PRACTICE FOR PROFIT: UNDERSTANDING THE IMPLICATIONS OF ROTATIONS IN A LOW RAINFALL ZONE

Commencement date

May 2011

Completion date

December 2018

Aim

To examine the difference in profitability between low and high input cropping practices over an extended period of time and to determine the effect these practices are having on soil carbon..

Funding Provider

Australian Government and Wheatbelt NRM

Project lead organisation

Liebe Group

Collaborators

West Midlands Group, Facey Group, Corrigin Farm Improvement Group, Mingenew Irwin Group, Farmanco, CSIRO and DPIRD

Project background

The Practice for Profit trial was located east of Dalwallinu on the Mills' property. Since 2011, the following scenarios were compared:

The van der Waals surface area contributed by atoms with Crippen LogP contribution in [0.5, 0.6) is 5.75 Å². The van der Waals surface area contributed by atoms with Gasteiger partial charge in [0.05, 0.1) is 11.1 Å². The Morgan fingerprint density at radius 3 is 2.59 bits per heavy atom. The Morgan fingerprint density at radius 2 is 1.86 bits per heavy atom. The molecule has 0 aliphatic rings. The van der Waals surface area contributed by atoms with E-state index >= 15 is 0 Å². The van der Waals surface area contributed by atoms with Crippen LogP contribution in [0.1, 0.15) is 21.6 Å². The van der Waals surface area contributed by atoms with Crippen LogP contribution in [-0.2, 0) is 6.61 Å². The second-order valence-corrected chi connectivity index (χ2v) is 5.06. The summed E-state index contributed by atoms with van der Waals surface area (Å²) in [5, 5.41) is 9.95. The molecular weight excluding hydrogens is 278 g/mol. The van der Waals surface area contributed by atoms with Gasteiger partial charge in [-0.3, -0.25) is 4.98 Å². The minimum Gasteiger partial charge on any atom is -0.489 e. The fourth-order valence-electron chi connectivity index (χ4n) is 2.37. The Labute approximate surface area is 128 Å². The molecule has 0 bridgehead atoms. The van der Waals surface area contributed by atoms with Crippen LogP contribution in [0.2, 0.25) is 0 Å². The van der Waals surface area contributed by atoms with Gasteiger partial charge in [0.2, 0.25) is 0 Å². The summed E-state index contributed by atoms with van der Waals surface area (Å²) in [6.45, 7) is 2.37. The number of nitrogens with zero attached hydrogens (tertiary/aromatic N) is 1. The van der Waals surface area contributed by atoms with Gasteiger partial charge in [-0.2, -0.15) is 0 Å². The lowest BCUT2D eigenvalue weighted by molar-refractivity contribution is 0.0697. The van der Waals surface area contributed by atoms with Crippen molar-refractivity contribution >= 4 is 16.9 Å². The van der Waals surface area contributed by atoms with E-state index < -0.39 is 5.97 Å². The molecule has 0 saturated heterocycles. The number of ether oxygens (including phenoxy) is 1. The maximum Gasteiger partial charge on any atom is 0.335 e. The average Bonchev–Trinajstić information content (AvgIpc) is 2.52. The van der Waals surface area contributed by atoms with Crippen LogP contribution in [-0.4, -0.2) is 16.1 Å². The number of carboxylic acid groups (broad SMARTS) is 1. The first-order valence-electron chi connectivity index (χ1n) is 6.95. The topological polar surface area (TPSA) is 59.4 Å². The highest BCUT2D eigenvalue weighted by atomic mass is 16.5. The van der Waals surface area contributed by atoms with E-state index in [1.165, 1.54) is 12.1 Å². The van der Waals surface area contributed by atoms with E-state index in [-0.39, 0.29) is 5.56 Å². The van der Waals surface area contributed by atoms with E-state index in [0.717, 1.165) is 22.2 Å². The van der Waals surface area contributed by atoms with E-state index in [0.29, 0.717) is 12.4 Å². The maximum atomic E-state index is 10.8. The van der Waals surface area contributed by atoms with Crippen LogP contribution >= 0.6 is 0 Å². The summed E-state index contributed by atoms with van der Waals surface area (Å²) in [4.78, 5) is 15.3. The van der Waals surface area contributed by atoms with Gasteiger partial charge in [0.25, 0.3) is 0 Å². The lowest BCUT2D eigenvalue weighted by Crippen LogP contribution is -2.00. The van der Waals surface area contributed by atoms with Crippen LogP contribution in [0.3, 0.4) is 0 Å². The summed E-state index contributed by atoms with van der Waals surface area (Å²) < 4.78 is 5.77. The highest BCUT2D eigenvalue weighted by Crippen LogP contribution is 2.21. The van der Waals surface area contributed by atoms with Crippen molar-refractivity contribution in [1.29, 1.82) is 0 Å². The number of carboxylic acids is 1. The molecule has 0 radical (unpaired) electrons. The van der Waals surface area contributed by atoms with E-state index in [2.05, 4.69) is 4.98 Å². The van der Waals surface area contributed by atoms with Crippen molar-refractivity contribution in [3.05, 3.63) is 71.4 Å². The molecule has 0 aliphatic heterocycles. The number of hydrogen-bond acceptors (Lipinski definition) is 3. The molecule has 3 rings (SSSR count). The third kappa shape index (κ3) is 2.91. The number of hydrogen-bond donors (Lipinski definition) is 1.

• Low input treatments based on a farmer producing grain at the lowest possible cost, regardless of seasonal conditions.

  • High input treatments to simulate a paddock with high yield potential matched with increased inputs to maximise yields and profitability.

2011 was the setup phase of the trial, the seeding and fertiliser rates were not blanket dependent on the rotation with the wheat treatment receiving high and low inputs.

In 2013 the set rotation was not able to be planted due to a timing mismatch between rain and trial contractors resulting in the soil being too dry for the small trial seeding machinery to negotiate. The whole site was thus fallowed in 2013.

It is important to note that high and low inputs of this trial are considered on a seasonal basis, and on the back of a chemical fallow in 2013 all nutrient levels were high. On the trial to date the low input treatments have received maintenance levels of phosphorus (P) and nitrogen (N). The levels of P, potassium (K) and sulphur (S) will be monitored for the 2016 season and maintenance levels will be adjusted accordingly.

Results and Reports

Practice for Profit Trial - 2017

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